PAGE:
Landscape painting depicts the physical world that surrounds us and includes features such as mountains, valleys, vegetation, and bodies of water. The sky is another important element shaping the mood of landscape paintings. Landscape art ranges from highly detailed and realistic to impressionistic, romantic and idealized. While oil landscape painting predominates, acrylic, and even mixed media are common mediums.
One can trace early representations of landscape to the Minoan period. In many ancient cultures landscape frescoes and seccoes served as an extension of nature. Dutch painters of the sixteenth and seventeeth centuries that landscape painting became established as an independent genre. Partially inspired by Transcendentalism and the Naturalist movement, landscape painting became an even more important art form in the 1800s. The impact landscape painting had during this time period was so powerful it required people “to assume that the appreciation of natural beauty and the painting of landscape is a normal and enduring part of our spiritual activity."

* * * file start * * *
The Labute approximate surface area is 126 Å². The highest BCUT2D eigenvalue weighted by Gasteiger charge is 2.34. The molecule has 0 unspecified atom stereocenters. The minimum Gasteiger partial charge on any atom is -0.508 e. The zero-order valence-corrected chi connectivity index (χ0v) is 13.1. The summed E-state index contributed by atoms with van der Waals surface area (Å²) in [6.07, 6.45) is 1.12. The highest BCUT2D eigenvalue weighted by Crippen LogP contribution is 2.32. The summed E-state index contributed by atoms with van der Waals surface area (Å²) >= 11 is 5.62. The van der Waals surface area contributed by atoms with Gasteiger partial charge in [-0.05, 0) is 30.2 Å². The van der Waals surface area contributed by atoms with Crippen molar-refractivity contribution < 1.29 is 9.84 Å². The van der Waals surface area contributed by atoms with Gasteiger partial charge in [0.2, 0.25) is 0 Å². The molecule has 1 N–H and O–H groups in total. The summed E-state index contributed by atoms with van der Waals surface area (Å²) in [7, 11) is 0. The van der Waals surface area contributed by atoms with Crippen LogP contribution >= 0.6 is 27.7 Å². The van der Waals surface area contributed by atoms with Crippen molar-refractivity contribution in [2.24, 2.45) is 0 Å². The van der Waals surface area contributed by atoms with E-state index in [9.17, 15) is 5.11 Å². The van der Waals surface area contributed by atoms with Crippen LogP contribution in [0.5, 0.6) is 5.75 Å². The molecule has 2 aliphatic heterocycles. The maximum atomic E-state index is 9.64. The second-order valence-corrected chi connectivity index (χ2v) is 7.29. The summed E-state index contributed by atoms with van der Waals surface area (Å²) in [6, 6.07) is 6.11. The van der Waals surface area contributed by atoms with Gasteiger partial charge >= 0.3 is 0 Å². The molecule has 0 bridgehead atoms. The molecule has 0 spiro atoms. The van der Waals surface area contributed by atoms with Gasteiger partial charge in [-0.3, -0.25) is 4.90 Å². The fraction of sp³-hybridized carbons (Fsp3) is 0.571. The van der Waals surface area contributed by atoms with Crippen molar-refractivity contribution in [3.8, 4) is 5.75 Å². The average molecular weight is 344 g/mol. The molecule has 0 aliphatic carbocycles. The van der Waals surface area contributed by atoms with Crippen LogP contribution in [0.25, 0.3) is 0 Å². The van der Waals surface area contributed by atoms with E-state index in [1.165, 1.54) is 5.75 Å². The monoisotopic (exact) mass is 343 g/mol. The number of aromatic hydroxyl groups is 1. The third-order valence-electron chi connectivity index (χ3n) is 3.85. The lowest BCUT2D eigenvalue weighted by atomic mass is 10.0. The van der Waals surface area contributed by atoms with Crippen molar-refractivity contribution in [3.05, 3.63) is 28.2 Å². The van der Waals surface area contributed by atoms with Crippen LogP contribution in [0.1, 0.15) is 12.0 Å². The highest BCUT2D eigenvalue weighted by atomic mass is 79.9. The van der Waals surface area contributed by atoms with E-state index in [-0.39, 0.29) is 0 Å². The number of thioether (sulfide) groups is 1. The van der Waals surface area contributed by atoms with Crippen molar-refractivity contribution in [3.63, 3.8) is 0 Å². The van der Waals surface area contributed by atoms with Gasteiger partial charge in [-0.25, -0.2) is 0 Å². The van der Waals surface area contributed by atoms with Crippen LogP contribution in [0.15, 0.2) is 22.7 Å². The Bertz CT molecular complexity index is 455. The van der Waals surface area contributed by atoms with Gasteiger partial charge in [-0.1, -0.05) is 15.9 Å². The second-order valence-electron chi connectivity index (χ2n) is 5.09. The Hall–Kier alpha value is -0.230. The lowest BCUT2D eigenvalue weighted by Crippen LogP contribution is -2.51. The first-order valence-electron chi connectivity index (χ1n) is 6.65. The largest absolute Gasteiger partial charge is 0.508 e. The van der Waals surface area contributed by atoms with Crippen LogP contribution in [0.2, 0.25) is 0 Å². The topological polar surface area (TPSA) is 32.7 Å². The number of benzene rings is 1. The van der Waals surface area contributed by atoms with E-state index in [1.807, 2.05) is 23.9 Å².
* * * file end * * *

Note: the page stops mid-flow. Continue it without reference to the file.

Contemporary landscapes often feature the human hand; buildings, roads, fences. One of the popular trends in contemporary landscape painting is plein air painting, said to convey nature in a fuller way than studio painting.